Think You Can Skip That Annual Physical? Think Again
TUESDAY, June 8, 2021 -- Despite calls from some leading health experts to scrap annual physicals because they are a waste of time and money, a new study finds advantages to routine screenings.
"While it is disappointing that I can't tell my patients a visit with me or my colleagues will help them live longer, it is good to know there are proven, measurable benefits," said senior study author Dr. Jeffrey Linder. He is chief of the division of general internal medicine and geriatrics at Northwestern University Feinberg School of Medicine, in Chicago.
To come to that conclusion, the Northwestern team reviewed 32 studies conducted between 1963 and 2021.
There is no solid evidence that regular check-ups help adults live longer or prevent major cardiovascular problems like heart attacks or strokes, but they do provide many health benefits — especially for at-risk people — and should continue, the researchers concluded.
At-risk people include: ethnic/racial minorities; those overdue for preventive services who have uncontrolled risk factors; low self-rated health; those who don't have a single source of trusted care; or those who live in regions with poor access to primary care providers.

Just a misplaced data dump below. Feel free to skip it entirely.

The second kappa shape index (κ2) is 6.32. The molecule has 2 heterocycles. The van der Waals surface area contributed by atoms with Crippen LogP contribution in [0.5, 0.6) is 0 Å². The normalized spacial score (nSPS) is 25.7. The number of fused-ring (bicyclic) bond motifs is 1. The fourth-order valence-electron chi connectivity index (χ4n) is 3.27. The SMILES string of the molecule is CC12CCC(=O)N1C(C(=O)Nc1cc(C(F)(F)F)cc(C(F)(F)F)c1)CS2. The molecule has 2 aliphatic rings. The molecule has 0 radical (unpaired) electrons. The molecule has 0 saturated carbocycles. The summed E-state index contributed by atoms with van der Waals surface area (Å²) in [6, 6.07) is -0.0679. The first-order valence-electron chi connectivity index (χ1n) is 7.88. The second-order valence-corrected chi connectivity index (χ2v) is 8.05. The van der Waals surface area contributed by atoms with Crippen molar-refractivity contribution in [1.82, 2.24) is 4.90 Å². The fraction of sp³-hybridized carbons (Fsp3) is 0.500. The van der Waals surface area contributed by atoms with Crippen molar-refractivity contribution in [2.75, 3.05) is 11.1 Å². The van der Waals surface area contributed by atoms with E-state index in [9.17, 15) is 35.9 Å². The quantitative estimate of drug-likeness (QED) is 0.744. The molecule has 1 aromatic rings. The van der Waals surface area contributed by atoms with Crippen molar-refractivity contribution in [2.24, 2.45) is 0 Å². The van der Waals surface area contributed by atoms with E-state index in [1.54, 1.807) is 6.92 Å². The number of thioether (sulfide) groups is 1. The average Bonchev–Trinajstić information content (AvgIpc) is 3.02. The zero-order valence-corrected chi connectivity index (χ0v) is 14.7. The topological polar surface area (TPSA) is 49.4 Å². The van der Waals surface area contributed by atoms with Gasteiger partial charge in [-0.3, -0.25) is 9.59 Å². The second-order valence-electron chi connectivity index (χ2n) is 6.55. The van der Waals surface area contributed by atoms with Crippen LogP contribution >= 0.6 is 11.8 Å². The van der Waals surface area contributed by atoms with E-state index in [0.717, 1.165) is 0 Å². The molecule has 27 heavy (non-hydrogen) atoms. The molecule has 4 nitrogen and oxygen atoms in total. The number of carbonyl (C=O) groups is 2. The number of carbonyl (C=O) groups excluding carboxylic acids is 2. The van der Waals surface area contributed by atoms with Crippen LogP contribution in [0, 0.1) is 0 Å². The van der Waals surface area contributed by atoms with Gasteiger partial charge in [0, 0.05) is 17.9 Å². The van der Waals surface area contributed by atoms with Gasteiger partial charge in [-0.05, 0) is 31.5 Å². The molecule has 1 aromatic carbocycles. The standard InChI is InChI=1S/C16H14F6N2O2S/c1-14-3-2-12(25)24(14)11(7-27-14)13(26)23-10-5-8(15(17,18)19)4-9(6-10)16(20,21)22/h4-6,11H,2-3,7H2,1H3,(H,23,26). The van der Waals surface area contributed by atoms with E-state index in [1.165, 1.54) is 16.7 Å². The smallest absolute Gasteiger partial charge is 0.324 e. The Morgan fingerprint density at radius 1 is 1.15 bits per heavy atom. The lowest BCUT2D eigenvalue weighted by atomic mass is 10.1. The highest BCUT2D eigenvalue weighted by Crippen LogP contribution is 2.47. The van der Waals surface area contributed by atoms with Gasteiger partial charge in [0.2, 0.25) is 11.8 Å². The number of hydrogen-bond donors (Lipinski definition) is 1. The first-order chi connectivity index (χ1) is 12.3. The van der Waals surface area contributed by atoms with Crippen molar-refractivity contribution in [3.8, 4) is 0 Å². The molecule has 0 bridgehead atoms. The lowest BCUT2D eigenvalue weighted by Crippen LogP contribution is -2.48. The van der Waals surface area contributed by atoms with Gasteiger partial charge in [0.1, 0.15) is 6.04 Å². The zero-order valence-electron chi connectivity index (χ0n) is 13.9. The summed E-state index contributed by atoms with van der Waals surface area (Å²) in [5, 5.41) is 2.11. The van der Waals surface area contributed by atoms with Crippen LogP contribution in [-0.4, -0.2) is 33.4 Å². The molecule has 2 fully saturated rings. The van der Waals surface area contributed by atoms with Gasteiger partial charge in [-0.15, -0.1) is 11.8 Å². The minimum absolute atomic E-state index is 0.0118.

Routine check-ups — not necessarily every year — can lead to better detection and treatment of chronic illnesses such as depression and high blood pressure, an increase in vaccinations and screenings for diseases like cancer, and improvement in how patients actually feel after a visit, according to the study published June 8 in the Journal of the American Medical Association.
"I was surprised at how many benefits we found when we dug into the data, given the negative messaging around these exams," said study first author David Liss, research associate professor of medicine (general internal medicine and geriatrics) at Northwestern.
"Especially when it relates to patient-reported outcomes. If you walk away feeling healthy, it becomes a self-fulfilling prophecy," Liss added in a Northwestern news release.
"I think a lot of the critics meant to say 'Don't do these annual exams for low-risk patients,' but the message came out to not do these exams at all, which is problematic," Liss noted.
- Northwestern Medicine, news release, June 8, 2021
© 2021 HealthDay. All rights reserved.
Posted June 2021
Read this next
THURSDAY, June 17, 2021 (American Heart Association News) -- Babies born prematurely may have significantly higher risk of stroke as young adults – and the earlier the...
THURSDAY, June 17, 2021 -- More and more Americans are seeking out healthier, greener and more ethical alternatives to meat, but are plant-based alternatives like the Impossible...
THURSDAY, June 17, 2021 -- People living with HIV have to take powerful drug cocktails to keep their disease in check, but a new study finds they also need to worry about a...
More News Resources
- FDA Medwatch Drug Alerts
- Daily MedNews
- News for Health Professionals
- New Drug Approvals
- New Drug Applications
- Drug Shortages
- Clinical Trial Results
- Generic Drug Approvals
Subscribe to our Newsletter
Whatever your topic of interest, subscribe to our newsletters to get the best of Drugs.com in your inbox.